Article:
No joke: media training lessons from the Stephen Fry affair

Erudite wit and well-known Twitter fan Stephen Fry has been out of sorts over the past week, put out at the widespread derision over his reported remarks to the effect that ‘women don’t enjoy sex’. Mr Fry, who as a gay male makes no claim to have any intimate knowledge of the subject, first denied… Read more »


Danger: emotive language alert

Emotive language is nearly always what gets you noticed in an interview – so handle with care. Words like ‘disaster’, ‘scandal’, ‘terror’ and so on look dramatic in headlines, and are nearly always picked out by reporters in preference to blander fare. Mayor of London Boris Johnson – no slouch at the ‘quotable quote’ –… Read more »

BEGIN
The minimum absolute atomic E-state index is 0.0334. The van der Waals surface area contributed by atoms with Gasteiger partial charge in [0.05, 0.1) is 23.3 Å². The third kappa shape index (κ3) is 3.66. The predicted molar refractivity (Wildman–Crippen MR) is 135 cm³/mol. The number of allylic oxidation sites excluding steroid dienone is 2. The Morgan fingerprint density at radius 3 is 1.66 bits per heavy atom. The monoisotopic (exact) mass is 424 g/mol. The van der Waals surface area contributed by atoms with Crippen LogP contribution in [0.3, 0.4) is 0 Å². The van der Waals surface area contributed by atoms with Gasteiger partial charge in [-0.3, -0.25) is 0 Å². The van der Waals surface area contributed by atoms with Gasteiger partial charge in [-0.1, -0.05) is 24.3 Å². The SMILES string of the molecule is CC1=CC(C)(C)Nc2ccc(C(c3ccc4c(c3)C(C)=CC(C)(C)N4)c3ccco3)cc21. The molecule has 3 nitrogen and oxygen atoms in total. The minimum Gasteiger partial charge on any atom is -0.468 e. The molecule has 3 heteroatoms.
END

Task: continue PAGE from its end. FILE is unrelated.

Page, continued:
In journalists we trust?

Who should you trust more – politicians or journalists? Both have been getting a bad press lately, but at last night’s Stone Club debate on the matter, it was journalists who came out worst. The Guardian’s Michael White and others made the point that ‘politicians have journalists to keep them honest – journalists have no-one… Read more »


Does the truth lie? Tittle-tattle vs authoritative reporting

The rising influence of political bloggers and citizen journalists continues to put pressure on the practices of the more serious end of the established media. Aspects of this clash of ideology came to the fore at a thought-provoking Editorial Intelligence debate for the launch of Julia Hobsbawm’s collection of essays, ‘Where the truth lies’. Sometimes… Read more »